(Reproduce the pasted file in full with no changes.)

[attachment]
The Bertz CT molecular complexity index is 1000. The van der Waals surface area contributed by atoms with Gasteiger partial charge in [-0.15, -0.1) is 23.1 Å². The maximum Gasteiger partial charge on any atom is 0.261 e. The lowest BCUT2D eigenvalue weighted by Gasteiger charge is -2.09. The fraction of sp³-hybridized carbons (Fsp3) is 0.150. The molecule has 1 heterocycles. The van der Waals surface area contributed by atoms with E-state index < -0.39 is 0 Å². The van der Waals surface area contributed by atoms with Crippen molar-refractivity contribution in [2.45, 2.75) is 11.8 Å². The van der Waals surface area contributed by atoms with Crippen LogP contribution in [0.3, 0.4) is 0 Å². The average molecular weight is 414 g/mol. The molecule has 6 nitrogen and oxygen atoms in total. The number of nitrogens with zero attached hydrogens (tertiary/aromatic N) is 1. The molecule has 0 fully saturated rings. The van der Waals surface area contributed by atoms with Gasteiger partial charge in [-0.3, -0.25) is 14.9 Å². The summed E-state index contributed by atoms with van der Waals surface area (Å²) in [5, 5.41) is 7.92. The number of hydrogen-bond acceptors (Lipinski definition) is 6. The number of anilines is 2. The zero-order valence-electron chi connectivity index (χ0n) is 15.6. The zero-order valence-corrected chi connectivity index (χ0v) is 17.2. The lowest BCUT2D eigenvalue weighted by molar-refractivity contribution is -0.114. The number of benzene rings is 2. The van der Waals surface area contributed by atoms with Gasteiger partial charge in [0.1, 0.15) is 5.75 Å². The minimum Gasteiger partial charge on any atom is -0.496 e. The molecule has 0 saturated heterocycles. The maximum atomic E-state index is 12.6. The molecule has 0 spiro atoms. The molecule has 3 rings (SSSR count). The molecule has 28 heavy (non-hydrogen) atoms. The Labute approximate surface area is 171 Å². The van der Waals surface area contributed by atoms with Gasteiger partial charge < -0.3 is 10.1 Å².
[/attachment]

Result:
The Bertz CT molecular complexity index is 1000. The van der Waals surface area contributed by atoms with Gasteiger partial charge in [-0.15, -0.1) is 23.1 Å². The maximum Gasteiger partial charge on any atom is 0.261 e. The lowest BCUT2D eigenvalue weighted by Gasteiger charge is -2.09. The fraction of sp³-hybridized carbons (Fsp3) is 0.150. The molecule has 1 heterocycles. The van der Waals surface area contributed by atoms with E-state index < -0.39 is 0 Å². The van der Waals surface area contributed by atoms with Crippen molar-refractivity contribution in [2.45, 2.75) is 11.8 Å². The van der Waals surface area contributed by atoms with Crippen LogP contribution in [0.3, 0.4) is 0 Å². The average molecular weight is 414 g/mol. The molecule has 6 nitrogen and oxygen atoms in total. The number of nitrogens with zero attached hydrogens (tertiary/aromatic N) is 1. The molecule has 0 fully saturated rings. The van der Waals surface area contributed by atoms with Gasteiger partial charge in [-0.3, -0.25) is 14.9 Å². The summed E-state index contributed by atoms with van der Waals surface area (Å²) in [5, 5.41) is 7.92. The number of hydrogen-bond acceptors (Lipinski definition) is 6. The number of anilines is 2. The zero-order valence-electron chi connectivity index (χ0n) is 15.6. The zero-order valence-corrected chi connectivity index (χ0v) is 17.2. The lowest BCUT2D eigenvalue weighted by molar-refractivity contribution is -0.114. The number of benzene rings is 2. The van der Waals surface area contributed by atoms with Gasteiger partial charge in [0.1, 0.15) is 5.75 Å². The minimum Gasteiger partial charge on any atom is -0.496 e. The molecule has 0 saturated heterocycles. The maximum atomic E-state index is 12.6. The molecule has 0 spiro atoms. The molecule has 3 rings (SSSR count). The molecule has 28 heavy (non-hydrogen) atoms. The Labute approximate surface area is 171 Å². The van der Waals surface area contributed by atoms with Gasteiger partial charge < -0.3 is 10.1 Å².